Seafood Restaurants Feel the Oil Spill Pinch

So last night I ate at my first stereotypical Gulf Coast seafood restaurant since the Deepwater Horizon accident in late April.  This is not a review therefore I will not give the name or the location of the family-owned eatery.  After all, it was not their fault.

Unlike my dining companion, the events of the past two months effected what I ordered.  The special that night was all-you-can-eat fried catfish.  Fresh water cats, mind you, most likely from one of the farm ponds in the neighboring county so that is the direction I went.  My associate opted for the seafood platter with the aforementioned catfish plus oysters, shrimp, crab claws (a Gulf Coast delicacy) and a stuffed crab.

The first thing we noticed when the plate arrived was the size of the oysters.  They were minuscule; they were wee.  Then there was the flavor.  I had tasted oysters like that before - they were clearly from the Pacific.  I want to go on record as saying that our friends on the Pacific Coast enjoy fantastic seafood.  The wild salmon is amazingly healthy and the Dungeness crab is mystical.  But for the most part, Pacific oysters are not very good.  There's a reason why chef's who do not work in coastal areas prefer Gulf oysters for their menus; they're just better.  Well, were.

The shrimp, however, were plump and juicy with perfect texture just not a lick of flavor.  I mean nothing, no flavor that identified them as shrimp or seafood or even protein.  Most likely the shrimp had come from some toxic chemical laden pond in Asia.  They most assuredly would never pass USDA inspection.  How lucky for the importer that the USDA never bothers to inspect Asian seafood.  Next came the crab claws.  They were large and fried golden brown but the texture was dry.  Of course that could be from either overcooking or quality but the flavor ended any discussion as to which.  Crab should never taste like fish.  And as for the stuffed crab - it was not much bigger around than a silver dollar.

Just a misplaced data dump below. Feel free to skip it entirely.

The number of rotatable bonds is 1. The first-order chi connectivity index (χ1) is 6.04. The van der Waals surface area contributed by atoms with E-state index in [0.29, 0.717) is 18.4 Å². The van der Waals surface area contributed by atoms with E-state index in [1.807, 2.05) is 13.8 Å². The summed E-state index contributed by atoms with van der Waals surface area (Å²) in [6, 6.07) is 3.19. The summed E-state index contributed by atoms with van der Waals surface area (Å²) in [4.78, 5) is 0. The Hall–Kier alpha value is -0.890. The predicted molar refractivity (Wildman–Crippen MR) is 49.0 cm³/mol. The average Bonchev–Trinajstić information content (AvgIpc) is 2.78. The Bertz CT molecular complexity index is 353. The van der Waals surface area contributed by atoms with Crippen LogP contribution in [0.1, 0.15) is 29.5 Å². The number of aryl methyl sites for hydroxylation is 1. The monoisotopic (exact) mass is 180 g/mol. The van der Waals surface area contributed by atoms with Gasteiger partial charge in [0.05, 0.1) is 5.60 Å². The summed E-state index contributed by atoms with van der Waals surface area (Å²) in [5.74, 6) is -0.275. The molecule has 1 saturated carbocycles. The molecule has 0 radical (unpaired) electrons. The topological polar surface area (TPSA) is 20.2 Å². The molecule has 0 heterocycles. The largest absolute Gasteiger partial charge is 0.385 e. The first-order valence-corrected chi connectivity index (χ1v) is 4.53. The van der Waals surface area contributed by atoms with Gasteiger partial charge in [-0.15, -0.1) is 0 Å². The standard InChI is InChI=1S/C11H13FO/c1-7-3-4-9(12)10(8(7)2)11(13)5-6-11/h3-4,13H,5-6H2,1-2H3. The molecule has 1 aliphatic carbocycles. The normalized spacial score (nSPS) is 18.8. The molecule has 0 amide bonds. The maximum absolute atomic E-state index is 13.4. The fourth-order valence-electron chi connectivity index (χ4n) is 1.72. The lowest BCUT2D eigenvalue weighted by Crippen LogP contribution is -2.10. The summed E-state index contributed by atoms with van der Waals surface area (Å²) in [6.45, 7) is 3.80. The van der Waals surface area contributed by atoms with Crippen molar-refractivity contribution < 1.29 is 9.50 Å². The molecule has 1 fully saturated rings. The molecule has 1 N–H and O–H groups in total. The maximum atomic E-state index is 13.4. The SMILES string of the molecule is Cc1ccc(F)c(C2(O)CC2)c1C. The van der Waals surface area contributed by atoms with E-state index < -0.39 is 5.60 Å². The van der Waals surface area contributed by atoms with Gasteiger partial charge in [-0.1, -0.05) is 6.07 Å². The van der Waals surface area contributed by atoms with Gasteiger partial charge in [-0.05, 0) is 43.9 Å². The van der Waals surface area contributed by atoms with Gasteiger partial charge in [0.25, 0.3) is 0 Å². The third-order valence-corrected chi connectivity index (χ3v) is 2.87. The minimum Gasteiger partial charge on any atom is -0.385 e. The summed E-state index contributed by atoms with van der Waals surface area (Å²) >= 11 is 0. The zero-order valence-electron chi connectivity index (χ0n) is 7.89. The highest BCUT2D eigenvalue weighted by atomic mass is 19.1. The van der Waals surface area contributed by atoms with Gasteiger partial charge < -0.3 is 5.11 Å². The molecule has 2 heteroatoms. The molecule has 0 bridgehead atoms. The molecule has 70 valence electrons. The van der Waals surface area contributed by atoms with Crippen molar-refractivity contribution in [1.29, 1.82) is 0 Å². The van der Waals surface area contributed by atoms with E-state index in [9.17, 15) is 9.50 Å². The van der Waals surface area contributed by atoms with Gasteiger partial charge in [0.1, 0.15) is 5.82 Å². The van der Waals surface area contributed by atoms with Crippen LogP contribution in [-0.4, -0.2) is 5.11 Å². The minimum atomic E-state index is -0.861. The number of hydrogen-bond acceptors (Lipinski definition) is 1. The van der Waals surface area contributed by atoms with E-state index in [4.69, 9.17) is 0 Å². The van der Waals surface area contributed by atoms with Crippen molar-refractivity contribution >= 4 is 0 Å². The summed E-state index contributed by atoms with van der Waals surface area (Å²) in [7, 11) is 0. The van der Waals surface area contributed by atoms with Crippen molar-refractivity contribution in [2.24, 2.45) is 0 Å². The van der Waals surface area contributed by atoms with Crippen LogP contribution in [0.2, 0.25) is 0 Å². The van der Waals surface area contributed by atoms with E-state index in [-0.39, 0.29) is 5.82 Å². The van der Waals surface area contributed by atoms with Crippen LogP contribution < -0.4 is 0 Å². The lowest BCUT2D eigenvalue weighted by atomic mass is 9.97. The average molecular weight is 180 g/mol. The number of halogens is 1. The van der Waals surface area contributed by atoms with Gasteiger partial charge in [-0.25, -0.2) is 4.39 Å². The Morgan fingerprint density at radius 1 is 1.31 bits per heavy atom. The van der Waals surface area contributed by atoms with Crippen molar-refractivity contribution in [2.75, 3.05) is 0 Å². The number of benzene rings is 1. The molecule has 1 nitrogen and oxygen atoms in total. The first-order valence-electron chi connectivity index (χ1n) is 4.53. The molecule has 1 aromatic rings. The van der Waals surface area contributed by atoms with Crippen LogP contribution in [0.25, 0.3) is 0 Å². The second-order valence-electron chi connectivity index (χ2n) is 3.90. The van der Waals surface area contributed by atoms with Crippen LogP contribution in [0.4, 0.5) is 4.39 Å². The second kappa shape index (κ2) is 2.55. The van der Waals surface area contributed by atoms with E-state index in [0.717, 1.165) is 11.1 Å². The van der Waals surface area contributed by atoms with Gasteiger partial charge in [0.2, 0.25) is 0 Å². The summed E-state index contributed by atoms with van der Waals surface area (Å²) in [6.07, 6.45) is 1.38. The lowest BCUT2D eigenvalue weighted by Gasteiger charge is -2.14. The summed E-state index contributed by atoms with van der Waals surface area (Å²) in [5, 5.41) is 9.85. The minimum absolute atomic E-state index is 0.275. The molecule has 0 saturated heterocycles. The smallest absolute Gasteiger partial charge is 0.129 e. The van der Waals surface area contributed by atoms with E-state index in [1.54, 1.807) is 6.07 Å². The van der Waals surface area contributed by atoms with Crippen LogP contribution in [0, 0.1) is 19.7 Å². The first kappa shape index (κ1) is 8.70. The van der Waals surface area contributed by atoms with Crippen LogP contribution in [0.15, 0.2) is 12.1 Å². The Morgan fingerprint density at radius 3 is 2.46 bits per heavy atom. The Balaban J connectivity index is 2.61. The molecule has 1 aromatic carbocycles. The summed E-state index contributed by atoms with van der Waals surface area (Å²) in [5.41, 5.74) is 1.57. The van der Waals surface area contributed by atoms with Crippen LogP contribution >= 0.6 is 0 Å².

We spoke for a while with the owner, a hard working 30-something most likely of Vietnamese decent.  "We haven't seen you in here for a while.  Glad you come back."  Many of her regulars have stopped coming as often as well.  Some are taking a hit in the wallet because there haven't been any tourists spending money wherever they work for a living.  Others have tasted this, whatever this is that now passes for seafood and won't return.  She used to have a lunch buffet, the price of seafood most certainly made it unprofitable.

To you, Midwesterners, I now have greater respect for your plight - you have to eat this crap all the time.  But people do not visit Lincoln or Tulsa or Kansas City just to get a soft-shell crab po'boy - they go there to eat a truly magnificent steak.  No upstate New Yorkers vacation in Biloxi for the hot wings.  And I'll be the first to admit that nobody comes to Alabama for our Manicotti (except mine, of course, which is dreamy). People visit the Gulf Coast because it embodies the good life - relaxed atmosphere, fantabulous seafood and shockingly white beaches with emerald surf.  All of that is gone.  Not for two or three years but for most us, the rest of our lives.

Imagine that for a second; see if you can grasp it.  You in L.A., what if you could never get avocado or an In-N-Out Burger ever again?  Mr. Windy City, you can forget ever splitting a deep dish with the guys on the bowling team or slamming another Italian beef for the rest of your life.  From hence forth there were no pastrami in Manhattan, no cheese steak in Philly or no ribs in Memphis.  Take the theme parks from Orlando, the music from Nashville, the NASCAR from Charlotte.  Somebody tell Seattle that Pearl Jam is moving to Oakland and they're taking coffee with them.

That is life on the Gulf Coast.  Our food, our heritage and our culture are now on the endangered list.  We are relics waiting for a museum.  Our region is now stripped of its soul even as we battle against the inevitable in a Quixotic attempt to save what little remains.

And what makes this pill all the more bitter is that it is not our fault.  We did not do this to ourselves nor was it an act of nature.  Someone (BP) made this happen.  Then someone else (the government) made it worse.  BP, through their own greed and apathy, gambled with our livelihoods and came up snake eyes.  Either by incompetence or malice, the government has failed to act or even acknowledge it's responsibility.  Well, on behalf of everyone on the Gulf Coast I would like to offer a very sardonic "thank you" to BP and President Obama.  You have turned the entire Gulf South into an Applebee's.
2 Responses
  1. Oh say it ain't so....not Applebeas!! We were there the first week of June and luckily the seafood was still awesome. I wonder if we'll be able to go back next summer. We love the Perdido Key area....such a shame what is happening there. Makes me really angry!

  2. Such a shame. We were in Perdido Key the first week of June and the seafood was still delish. I wonder if we'll be able to enjoy it again nezt year...